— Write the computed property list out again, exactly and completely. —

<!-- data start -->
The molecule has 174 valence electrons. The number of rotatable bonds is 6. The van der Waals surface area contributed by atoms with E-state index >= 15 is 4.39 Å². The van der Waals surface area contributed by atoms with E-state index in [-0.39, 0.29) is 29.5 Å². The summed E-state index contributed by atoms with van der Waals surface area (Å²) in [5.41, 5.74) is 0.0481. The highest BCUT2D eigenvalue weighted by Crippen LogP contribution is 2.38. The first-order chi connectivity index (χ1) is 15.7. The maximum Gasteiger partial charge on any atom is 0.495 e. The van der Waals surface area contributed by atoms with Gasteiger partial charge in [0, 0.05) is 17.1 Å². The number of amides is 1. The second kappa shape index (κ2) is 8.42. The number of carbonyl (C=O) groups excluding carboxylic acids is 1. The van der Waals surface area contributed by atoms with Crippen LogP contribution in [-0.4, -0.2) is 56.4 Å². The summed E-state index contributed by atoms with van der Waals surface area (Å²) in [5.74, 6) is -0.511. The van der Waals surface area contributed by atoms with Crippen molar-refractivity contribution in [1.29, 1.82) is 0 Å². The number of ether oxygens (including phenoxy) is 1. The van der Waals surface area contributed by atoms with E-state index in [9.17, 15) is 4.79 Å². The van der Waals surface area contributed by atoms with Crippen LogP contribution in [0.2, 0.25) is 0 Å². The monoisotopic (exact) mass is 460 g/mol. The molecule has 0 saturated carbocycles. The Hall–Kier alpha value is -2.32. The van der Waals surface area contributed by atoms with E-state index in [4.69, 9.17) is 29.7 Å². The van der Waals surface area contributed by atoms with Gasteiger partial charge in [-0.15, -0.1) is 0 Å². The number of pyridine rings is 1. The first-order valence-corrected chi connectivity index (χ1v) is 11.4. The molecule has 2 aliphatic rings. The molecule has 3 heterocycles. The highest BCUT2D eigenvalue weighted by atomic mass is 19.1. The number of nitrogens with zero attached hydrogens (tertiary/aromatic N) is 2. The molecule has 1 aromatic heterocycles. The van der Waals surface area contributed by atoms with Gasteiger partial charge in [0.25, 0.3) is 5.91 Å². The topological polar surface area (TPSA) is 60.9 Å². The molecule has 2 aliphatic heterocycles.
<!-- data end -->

The molecule has 174 valence electrons. The number of rotatable bonds is 6. The van der Waals surface area contributed by atoms with E-state index >= 15 is 4.39 Å². The van der Waals surface area contributed by atoms with E-state index in [-0.39, 0.29) is 29.5 Å². The summed E-state index contributed by atoms with van der Waals surface area (Å²) in [5.41, 5.74) is 0.0481. The highest BCUT2D eigenvalue weighted by Crippen LogP contribution is 2.38. The first-order chi connectivity index (χ1) is 15.7. The maximum Gasteiger partial charge on any atom is 0.495 e. The van der Waals surface area contributed by atoms with Gasteiger partial charge in [0, 0.05) is 17.1 Å². The number of amides is 1. The second kappa shape index (κ2) is 8.42. The number of carbonyl (C=O) groups excluding carboxylic acids is 1. The van der Waals surface area contributed by atoms with Crippen LogP contribution in [-0.4, -0.2) is 56.4 Å². The summed E-state index contributed by atoms with van der Waals surface area (Å²) in [5.74, 6) is -0.511. The van der Waals surface area contributed by atoms with Crippen molar-refractivity contribution in [1.29, 1.82) is 0 Å². The number of ether oxygens (including phenoxy) is 1. The van der Waals surface area contributed by atoms with E-state index in [9.17, 15) is 4.79 Å². The van der Waals surface area contributed by atoms with Crippen LogP contribution in [0.2, 0.25) is 0 Å². The monoisotopic (exact) mass is 460 g/mol. The molecule has 0 saturated carbocycles. The Hall–Kier alpha value is -2.32. The van der Waals surface area contributed by atoms with E-state index in [4.69, 9.17) is 29.7 Å². The van der Waals surface area contributed by atoms with Gasteiger partial charge in [-0.15, -0.1) is 0 Å². The number of pyridine rings is 1. The first-order valence-corrected chi connectivity index (χ1v) is 11.4. The molecule has 2 aliphatic rings. The molecule has 3 heterocycles. The highest BCUT2D eigenvalue weighted by atomic mass is 19.1. The number of nitrogens with zero attached hydrogens (tertiary/aromatic N) is 2. The molecule has 1 aromatic heterocycles. The van der Waals surface area contributed by atoms with Gasteiger partial charge in [0.25, 0.3) is 5.91 Å². The topological polar surface area (TPSA) is 60.9 Å². The molecule has 2 aliphatic heterocycles.